26
Mar

What to Know Before Going to an Alcoholics Anonymous Meeting

You have decided to take control of your drinking — congratulations! This part of your life can feel overwhelming and even scary at times, but getting support can make the process much easier to manage. Attending an Alcoholics Anonymous meeting can be an excellent place to begin. But, what should you know before you go?

Alcoholics Anonymous, or AA, is a worldwide support group that welcomes everyone who has a desire to stop drinking, regardless of socioeconomic status, race, criminal background or any other discriminatory category. In fact, it is a rather inclusive group that welcomes everyone equally and a wonderful substitute of happy hour socializing. In case you are new to Alcoholics Anonymous, do not worry! As long as you have a general idea of what to expect, you should feel as comfortable as possible. 

What to Expect at an Alcoholics Anonymous Meeting

There are several different things you can expect when you attend an Alcoholics Anonymous meeting. For starters, always keep in mind that it is important to go to at least six different meetings prior to determining if AA is for you or not. That is because each meeting is different, has its own unique vibe, and its own group of individuals. So, if you go to one meeting and it doesn’t click, do not be discouraged. Keep trying out new meetings until you find one that fits.

When you do go to Alcoholics Anonymous, there are a number of things that you can expect, including the following:

  • Sober environment — Out of respect for the other recovering alcoholics in the room (as well as yourself) the most important expectation is that you do not show up to a meeting intoxicated. While it does happen, those who do show up under the influence are asked to come back when they are sober. Alcoholics Anonymous is a sober environment and a safe space for those who are working hard to overcome their struggles with active alcoholism, so it is expected that those goals are respected.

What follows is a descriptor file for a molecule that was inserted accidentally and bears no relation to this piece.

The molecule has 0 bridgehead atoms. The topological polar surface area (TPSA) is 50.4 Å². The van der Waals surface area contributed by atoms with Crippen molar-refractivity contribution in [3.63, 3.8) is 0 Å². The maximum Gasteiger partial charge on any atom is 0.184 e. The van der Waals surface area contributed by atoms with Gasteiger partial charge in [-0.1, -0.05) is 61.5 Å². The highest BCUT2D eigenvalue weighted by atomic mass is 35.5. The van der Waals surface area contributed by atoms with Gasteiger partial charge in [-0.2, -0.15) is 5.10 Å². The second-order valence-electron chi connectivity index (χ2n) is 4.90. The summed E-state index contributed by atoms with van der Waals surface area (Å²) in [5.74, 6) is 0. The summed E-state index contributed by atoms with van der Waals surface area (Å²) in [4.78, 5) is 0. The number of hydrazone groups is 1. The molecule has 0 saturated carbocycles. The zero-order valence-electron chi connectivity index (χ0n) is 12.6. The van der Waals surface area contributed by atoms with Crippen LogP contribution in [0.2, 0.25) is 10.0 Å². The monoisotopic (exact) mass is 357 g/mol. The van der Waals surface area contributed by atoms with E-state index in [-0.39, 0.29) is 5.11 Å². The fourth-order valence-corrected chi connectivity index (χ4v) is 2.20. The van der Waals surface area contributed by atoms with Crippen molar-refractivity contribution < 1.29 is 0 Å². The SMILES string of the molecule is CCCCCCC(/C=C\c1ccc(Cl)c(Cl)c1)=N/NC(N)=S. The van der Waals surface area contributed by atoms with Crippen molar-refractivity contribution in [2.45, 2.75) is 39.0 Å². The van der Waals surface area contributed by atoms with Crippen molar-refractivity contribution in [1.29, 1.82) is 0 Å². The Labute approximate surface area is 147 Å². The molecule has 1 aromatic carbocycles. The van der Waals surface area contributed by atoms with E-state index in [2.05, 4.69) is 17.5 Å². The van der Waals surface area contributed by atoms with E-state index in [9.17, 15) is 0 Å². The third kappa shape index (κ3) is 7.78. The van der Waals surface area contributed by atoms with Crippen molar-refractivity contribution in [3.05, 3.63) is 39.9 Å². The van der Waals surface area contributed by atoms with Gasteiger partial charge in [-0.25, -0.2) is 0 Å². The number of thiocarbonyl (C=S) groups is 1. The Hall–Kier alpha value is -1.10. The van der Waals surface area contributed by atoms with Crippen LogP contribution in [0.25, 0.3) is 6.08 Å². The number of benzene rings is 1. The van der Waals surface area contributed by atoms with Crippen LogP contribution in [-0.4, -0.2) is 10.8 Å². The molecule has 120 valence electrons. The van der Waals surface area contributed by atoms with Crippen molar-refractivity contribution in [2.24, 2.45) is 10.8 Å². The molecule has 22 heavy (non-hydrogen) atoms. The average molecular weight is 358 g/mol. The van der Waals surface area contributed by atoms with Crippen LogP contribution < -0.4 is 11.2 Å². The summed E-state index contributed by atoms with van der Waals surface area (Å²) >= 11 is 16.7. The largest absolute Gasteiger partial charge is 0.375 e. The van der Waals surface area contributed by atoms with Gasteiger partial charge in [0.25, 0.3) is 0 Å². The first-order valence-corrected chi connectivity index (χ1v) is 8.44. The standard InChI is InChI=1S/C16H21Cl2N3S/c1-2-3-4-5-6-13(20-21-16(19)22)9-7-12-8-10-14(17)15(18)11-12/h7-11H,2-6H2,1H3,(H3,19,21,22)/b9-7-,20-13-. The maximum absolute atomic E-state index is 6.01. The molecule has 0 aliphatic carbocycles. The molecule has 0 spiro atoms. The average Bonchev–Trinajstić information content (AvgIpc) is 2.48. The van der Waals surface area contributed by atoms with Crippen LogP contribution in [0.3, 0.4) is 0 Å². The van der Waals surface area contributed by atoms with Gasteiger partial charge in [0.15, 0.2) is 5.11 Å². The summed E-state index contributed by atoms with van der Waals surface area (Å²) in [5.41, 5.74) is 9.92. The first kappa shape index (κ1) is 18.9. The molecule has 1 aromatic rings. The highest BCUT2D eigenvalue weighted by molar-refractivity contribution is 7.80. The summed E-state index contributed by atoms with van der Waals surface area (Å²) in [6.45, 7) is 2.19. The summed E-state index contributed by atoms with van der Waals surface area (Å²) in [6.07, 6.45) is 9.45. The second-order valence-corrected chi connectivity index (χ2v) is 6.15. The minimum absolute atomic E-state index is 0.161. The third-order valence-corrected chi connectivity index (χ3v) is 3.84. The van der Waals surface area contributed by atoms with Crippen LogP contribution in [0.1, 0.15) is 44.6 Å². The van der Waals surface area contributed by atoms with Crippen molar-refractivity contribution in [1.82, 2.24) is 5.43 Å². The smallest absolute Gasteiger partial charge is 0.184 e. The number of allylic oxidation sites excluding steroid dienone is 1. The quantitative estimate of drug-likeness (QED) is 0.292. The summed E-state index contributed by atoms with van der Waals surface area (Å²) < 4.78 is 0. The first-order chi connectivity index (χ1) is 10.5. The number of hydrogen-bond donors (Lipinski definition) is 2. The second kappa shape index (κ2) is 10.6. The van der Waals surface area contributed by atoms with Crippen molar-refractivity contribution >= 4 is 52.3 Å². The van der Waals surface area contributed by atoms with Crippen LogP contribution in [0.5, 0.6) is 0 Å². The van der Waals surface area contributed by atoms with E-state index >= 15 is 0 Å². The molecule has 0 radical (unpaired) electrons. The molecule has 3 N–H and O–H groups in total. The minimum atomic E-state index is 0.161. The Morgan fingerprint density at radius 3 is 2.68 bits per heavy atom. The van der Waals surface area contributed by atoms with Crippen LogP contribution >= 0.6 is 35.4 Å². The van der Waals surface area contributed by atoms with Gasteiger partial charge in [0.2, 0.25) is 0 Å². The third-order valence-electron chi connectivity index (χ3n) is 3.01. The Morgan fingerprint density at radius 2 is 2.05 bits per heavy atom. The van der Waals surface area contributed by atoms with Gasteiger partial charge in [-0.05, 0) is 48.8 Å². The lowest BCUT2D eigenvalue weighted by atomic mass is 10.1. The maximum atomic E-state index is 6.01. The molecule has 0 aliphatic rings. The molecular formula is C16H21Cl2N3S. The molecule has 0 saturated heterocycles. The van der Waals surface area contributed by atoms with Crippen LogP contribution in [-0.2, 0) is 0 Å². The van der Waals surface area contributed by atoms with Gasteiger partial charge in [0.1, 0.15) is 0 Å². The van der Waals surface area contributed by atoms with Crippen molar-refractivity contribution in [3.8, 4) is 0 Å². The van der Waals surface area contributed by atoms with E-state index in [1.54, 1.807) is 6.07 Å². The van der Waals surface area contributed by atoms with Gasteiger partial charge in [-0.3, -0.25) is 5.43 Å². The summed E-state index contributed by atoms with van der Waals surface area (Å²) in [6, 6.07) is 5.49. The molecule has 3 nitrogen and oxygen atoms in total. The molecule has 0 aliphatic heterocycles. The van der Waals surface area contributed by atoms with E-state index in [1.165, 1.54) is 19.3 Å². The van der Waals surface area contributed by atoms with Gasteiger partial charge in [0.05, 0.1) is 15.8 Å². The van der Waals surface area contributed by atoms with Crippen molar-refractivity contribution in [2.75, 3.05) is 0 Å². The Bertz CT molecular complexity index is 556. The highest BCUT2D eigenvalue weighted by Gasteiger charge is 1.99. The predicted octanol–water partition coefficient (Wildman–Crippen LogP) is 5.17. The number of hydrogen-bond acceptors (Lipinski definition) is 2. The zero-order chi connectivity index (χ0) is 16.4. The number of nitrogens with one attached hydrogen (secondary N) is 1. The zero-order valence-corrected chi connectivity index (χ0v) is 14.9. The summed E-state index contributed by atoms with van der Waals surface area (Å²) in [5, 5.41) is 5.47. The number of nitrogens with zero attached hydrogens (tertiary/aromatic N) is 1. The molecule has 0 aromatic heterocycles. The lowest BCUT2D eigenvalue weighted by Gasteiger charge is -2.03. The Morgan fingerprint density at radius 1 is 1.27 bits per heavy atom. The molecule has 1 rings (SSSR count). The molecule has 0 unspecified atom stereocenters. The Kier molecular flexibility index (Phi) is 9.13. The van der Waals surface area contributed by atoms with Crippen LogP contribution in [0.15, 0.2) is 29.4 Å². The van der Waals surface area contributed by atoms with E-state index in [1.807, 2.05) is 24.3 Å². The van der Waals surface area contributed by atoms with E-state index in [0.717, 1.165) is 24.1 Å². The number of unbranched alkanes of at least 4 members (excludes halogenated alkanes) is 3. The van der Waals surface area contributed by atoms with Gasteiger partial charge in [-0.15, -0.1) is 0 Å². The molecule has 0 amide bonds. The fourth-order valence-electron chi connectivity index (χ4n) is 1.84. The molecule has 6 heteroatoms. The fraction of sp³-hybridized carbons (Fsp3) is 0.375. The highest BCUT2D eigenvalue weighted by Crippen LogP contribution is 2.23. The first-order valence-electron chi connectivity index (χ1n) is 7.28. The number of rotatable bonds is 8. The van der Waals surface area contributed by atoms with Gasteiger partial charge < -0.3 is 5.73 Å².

• Privacy — The Alcoholics Anonymous name says it all — who and what you see and share there remains anonymous. If you bump into someone you know from outside of the meeting, it is customary to acknowledge them quietly unless you feel like it is appropriate to start a conversation with them. Remember, everyone n Alcoholics anonymous is going through their own battle. Some participants may want to lay low at meetings while others may be more outgoing.
  • Themes of meetings — While there are open and closed meetings, further sub-specialties exist like the theme of a meeting. There are discussions, step-meetings, speakers, or discussions about the literature of AA, and more. This information is usually readily available online or within the community, allowing for you to make an educated guess as to which type of meeting may be best for you.
  • Sponsorship — All newcomers to Alcoholics Anonymous are encouraged to get a sponsor. A sponsor is someone who can help another member of AA through the steps, as well as through the general process of establishing recovery. Usually, sponsors are those who have already completed a good amount of their own personal recovery and who are able to be of support to you when you need. Sponsors are there when you feel like you need extra encouragement, a place to vent, or someone to talk to if you are fearful you may relapse.
  • Involvement — Alcoholics Anonymous is a community of individuals who are not only determined to maintain their sobriety, but who are also focused on giving back. One of the best ways that you can give back while in Alcoholics Anonymous meetings is by getting involved in some way, shape, or form. This can include bringing a box of donuts to your morning meeting, starting the coffee pot, or volunteering to assist in the execution of the meeting itself. It is not required of you to do anything but show up, however many people find great reward and purpose by getting involved in this capacity. 
  • Donations — Alcoholics Anonymous has no membership fee or cost, but a donation basket is passed around at all meetings. There is no pressure to to contribute, but if you would like to, many people donate change or a dollar or two.
  • Support — One thing that you can expect when going to Alcoholics Anonymous meetings is to obtain support from other members. While your first few meetings might leave you feeling a little gun shy, soon you should start feeling a bond developing with others in our meeting. This is common, especially because within these meetings, a great deal of emotion is shared. The emotions that are shared are often highly relatable, opening members up to one another.

If you go to Alcoholics Anonymous meetings and remain steadfast with it, you can expect to gain a strong standing in your recovery. Plus, the more you go, the more benefits you will obtain.

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